“The reason we’re excited about this work is that it is a small step toward developing a flu shot that you just take once, or a few times, and the resulting antibody response is likely to protect against seasonal flu strains and pandemic strains as well,” Arup Chakraborty, Ph.D., the study’s senior author, said in a statement

Influenza virus coats itself with a protein called hemagglutinin (HA), which is crucial for its ability to infect human cells. HA consists of two parts: a globular head region and a stem or stalk region. The head region often mutates and varies across different strains of influenza viruses. In contrast, the stem or stalk region rarely mutates, making it a great target for a universal vaccine.

However, the immune system is almost always drawn to the highly variable head region, producing antibodies that can only recognize a few virus subtypes rather than what are known as broadly neutralizing antibodies.

In the new study, the researchers used computational modeling to determine why the immune system is inclined to target the HA head, and then to find ways to refocus the immune response to the stem.

RELATED: French biotech Osivax nabs funding boost for universal flu, coronavirus vaccine work

It’s been shown that the head region is much more accessible than the stem, so the researchers hypothesized the surface geometry of the virus could be key to its ability to hide the stem from antibodies.

They modeled a process called antibody affinity maturation, in which antibody-producing B cells gradually evolve, leaving only those that can bind tightly to the HA protein. “As time goes on, after infection, the antibodies get better and better at targeting this particular antigen,” Chakraborty explained.

In a typical flu vaccine, the body doesn’t favor B cells that bind to the HA stem because they can’t reach and bind to their targets as easily as their counterparts that target the HA head, the researchers found.

The researchers also used the model to simulate the maturation process of a nanoparticle universal vaccine developed at the National Institutes of Health (NIH), which is already being tested in a clinical trial. As the HA stem proteins in that shot are more loosely spaced, they become more accessible to antibodies and therefore eventually survive the maturation process, the simulations found.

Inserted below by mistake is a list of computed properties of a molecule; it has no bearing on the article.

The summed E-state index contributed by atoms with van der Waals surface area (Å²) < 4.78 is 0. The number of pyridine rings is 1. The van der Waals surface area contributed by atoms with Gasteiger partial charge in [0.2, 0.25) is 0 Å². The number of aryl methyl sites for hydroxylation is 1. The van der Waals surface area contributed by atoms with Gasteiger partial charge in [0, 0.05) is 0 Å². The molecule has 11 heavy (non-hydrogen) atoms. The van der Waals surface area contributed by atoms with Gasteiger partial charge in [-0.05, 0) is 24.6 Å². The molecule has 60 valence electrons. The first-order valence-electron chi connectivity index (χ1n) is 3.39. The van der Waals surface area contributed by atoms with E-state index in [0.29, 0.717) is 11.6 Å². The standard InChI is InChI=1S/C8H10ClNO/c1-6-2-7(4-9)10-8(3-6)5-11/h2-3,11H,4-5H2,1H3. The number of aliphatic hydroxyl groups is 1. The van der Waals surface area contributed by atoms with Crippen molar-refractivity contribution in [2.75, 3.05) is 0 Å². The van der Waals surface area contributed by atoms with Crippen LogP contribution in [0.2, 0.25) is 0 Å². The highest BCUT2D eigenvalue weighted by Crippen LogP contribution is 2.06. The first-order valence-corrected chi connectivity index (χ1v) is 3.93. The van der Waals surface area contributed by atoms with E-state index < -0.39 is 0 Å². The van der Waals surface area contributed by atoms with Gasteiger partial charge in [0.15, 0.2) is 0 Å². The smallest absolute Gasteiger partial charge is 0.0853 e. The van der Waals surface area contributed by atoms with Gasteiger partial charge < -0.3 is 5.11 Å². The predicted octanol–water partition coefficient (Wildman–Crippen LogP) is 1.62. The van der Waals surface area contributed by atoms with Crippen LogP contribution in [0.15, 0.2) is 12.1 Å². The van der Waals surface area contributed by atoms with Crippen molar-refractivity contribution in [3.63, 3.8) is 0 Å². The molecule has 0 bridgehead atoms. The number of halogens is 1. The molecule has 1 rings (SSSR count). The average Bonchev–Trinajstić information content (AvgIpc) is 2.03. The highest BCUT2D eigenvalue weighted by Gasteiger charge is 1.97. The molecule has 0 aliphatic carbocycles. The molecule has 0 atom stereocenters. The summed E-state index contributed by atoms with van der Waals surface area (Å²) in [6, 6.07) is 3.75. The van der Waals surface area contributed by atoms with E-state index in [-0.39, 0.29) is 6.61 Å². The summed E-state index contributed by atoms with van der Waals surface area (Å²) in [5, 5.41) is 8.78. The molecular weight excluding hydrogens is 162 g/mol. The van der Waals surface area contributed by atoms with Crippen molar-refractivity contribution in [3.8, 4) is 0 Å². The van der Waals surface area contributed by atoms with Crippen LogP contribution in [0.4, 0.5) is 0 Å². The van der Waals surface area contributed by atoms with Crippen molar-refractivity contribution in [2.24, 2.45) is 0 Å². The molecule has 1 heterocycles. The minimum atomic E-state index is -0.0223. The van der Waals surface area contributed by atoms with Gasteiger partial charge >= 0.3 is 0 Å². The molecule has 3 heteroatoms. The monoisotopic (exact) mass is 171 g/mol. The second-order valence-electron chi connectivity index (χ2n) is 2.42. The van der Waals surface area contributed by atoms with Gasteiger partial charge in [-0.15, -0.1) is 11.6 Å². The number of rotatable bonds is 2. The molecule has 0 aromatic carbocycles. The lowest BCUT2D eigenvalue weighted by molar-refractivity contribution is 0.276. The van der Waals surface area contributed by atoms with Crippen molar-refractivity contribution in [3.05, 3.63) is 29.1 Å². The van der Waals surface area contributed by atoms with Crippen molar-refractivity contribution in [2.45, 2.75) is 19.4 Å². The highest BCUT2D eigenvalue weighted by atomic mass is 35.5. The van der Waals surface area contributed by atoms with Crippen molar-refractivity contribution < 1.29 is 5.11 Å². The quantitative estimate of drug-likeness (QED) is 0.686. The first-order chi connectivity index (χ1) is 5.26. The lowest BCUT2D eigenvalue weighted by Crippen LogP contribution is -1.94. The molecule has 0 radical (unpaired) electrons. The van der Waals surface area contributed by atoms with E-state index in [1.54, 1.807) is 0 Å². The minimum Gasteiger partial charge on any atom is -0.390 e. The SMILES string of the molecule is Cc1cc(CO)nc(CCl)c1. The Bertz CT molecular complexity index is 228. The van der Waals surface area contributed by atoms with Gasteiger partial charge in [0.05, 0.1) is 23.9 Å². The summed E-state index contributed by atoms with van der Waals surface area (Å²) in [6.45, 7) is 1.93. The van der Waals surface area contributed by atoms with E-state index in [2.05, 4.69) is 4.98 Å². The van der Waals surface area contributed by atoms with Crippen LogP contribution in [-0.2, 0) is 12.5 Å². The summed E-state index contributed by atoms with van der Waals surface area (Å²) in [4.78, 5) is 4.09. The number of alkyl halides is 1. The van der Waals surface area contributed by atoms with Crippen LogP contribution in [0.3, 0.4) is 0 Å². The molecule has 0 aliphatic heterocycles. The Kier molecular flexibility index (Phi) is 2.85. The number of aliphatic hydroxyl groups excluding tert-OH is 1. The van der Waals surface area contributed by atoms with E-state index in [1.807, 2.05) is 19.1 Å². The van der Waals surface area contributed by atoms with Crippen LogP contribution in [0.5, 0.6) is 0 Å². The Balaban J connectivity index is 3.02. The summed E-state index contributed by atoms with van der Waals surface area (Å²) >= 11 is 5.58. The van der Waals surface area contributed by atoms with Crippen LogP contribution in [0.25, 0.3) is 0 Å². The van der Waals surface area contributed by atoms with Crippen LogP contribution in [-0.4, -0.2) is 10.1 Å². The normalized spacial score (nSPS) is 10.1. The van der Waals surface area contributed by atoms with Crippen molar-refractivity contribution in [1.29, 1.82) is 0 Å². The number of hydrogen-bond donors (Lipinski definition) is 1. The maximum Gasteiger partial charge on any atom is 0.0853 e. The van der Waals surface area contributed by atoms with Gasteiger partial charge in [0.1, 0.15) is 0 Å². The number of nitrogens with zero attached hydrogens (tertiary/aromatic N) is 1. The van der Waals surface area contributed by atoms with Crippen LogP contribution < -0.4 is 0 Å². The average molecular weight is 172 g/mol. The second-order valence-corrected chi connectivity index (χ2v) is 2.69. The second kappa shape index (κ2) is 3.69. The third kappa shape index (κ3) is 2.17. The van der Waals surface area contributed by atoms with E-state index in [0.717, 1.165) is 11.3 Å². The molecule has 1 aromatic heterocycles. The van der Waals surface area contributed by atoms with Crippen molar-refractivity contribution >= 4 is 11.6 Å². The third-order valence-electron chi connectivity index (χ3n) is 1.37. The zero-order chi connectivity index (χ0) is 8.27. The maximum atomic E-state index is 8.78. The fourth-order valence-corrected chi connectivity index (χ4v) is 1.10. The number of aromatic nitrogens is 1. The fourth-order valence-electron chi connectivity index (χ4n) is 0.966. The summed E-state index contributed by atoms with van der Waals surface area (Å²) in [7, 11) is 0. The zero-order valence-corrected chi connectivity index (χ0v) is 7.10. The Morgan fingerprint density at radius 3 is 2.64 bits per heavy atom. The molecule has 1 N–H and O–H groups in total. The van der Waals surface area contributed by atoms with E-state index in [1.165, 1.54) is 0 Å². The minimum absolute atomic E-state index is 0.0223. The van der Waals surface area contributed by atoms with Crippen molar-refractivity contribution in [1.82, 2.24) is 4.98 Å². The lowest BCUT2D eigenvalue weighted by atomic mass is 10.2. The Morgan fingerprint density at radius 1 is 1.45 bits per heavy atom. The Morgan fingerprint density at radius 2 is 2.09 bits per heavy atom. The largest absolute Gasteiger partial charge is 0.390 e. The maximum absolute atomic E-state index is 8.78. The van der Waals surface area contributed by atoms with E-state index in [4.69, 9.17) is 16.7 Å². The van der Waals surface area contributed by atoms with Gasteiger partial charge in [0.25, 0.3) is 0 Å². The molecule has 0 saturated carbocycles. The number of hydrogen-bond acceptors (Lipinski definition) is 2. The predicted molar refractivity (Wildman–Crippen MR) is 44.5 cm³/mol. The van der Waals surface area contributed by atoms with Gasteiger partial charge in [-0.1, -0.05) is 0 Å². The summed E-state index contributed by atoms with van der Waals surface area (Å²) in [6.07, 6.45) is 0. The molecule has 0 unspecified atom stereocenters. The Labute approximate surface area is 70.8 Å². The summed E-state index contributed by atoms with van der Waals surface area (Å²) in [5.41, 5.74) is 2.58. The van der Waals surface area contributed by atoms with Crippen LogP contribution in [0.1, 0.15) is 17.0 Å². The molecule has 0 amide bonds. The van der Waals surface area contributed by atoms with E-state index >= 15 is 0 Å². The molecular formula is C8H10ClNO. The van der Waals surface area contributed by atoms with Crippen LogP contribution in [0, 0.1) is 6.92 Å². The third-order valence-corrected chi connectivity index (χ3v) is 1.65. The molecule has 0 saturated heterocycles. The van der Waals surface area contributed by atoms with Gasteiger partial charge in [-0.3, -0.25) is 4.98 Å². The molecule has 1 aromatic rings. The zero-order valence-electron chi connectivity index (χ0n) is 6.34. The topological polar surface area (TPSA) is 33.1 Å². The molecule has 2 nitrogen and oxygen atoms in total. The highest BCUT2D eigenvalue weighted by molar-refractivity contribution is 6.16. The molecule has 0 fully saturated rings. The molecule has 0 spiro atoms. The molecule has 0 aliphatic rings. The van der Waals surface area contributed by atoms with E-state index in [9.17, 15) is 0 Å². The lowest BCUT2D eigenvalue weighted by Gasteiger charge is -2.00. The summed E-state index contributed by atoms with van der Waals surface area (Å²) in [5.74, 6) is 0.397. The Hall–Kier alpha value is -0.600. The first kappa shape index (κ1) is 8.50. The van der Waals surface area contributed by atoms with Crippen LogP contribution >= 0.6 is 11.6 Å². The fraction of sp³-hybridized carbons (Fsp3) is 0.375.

RELATED: A universal flu vaccine from llamas?

Because previous immunization or infection could leave behind memory B cells that can immediately launch an attack once the same target shows up, it could be difficult for a universal vaccine using components from the same strain of virus to overcome existing immunity.

Using mice with human immune cells, the researchers tested whether vaccination with HA-like proteins from one flu strain could induce broadly neutralizing antibodies. They first immunized the animals against the 2009 H1N1 pandemic strain, which according to the researchers has “reset” much of the human B-cell memory population and remains a major immunodominant antigen in current memory recall responses in humans. Then they used a nanoparticle vaccine of the HA stem protein from a different H1N1 strain. They found that this approach was much more effective at inducing broadly neutralizing antibodies than other methods they tried.

Outside of HA, scientists have also been looking at antibodies against neuraminidase, which is also targeted by Roche’s popular flu drug Tamiflu. A neuraminidase-inhibiting antibody that scientists from the Icahn School of Medicine at Mount Sinai, the Washington University School of Medicine and Scripps Research isolated from a flu patient was found to protect mice from all 12 strains of influenza virus tested.

Researchers at the NIH’s National Institute of Allergy and Infectious Diseases found an antibody they developed to recognize HA stem was also able to inhibit neuraminidase. Combining that antibody with Tamiflu helped mice survive a lethal viral challenge.

Chakraborty and colleagues believe their findings suggest sequential exposure to variants of an immunodominant antigen can refocus the immune system’s attention onto the conserved HA stem region as a universal vaccine target.

Australian scientists develop a nasal spray that could stop SARS-CoV-2 infection

Australian scientists develop a nasal spray that could stop SARS-CoV-2 infection

  • September 30, 2020

As the coronavirus disease (COVID-19), caused by the severe acute respiratory syndrome coronavirus 2 (SARS-CoV-2), continues to wreak havoc globally, scientists race to develop an effective medicine or vaccine to fight the infection. With more than 33.5 million people infected since the pandemic started in December 2019, finding a treatment for those infected is crucial to stemming its spread.

Now, a biotech company in Australia, Ena Respiratory, said that a nasal spray it is developing might help boost the human immune system to fight flu and common colds, significantly reduced the growth of the coronavirus in a recent study in animals.

The potential nasal spray may not only help treat COVID-19 but also prevent it.

The nasal spray

The novel product, called INNA-051, is being developed by Ena Respiratory, and laboratory experiments have shown that it reduced viral replication by as much as 96 percent in the animal study. Spearheaded by Public Health England’s (PHE) Deputy Director, Professor Miles Carroll, the new study described the potential treatment and has been published in the open-source preprint server bioRxiv*.